Energy Drinks, Masculinity and Men's Health
Energy drinks can not only pose health risks, but they may also be intrinsically woven into a man's sense of masculinity, a new study reveals.
Researchers from the University of Akron report that energy drinks are often marketed as "masculine" products - associated with images and ads that showcase men in high-risk, athletic or adrenaline-pumping situations.
"While most men who buy energy drinks aren't martial arts champions or race car drivers, these marketing campaigns can make some men feel as though drinking energy drinks is a way to feel closer to, or associated with, these ultra-masculine sports," says Dr. Ronald Levant, study author and professor of psychology at the University of Akron.
Magic potions or toxic concoctions?
The researchers gathered data on 467 adult men, measuring their attitudes on statements like, "If I consume energy drinks, I will be more willing to take risks," or, "I think a young man should try to be physically tough, even if he's not."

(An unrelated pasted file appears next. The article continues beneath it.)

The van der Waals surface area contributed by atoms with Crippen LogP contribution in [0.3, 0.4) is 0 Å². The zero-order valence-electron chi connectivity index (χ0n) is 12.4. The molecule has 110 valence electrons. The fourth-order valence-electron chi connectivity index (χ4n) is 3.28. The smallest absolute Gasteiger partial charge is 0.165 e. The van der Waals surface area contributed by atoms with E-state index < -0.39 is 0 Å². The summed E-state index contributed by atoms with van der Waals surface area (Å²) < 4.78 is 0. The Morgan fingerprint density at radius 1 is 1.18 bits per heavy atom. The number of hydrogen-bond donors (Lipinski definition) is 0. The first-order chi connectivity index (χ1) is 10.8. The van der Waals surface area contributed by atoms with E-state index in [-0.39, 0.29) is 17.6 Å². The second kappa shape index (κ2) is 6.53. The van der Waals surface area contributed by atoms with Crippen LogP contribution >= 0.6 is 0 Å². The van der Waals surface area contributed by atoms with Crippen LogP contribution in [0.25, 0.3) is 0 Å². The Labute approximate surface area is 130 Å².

While older men were less likely to associate beliefs about masculinity with energy drinks, the trend in young men was strong, researchers say.
"The link between masculinity ideology and energy drink use suggests that energy drink use may be a means of performing masculinity... as a way to raise masculine capital," Levant notes.
The study also suggests that men who consume energy drinks because of a desire for masculinity may be putting themselves in danger of certain health risks, like insomnia or anxiety.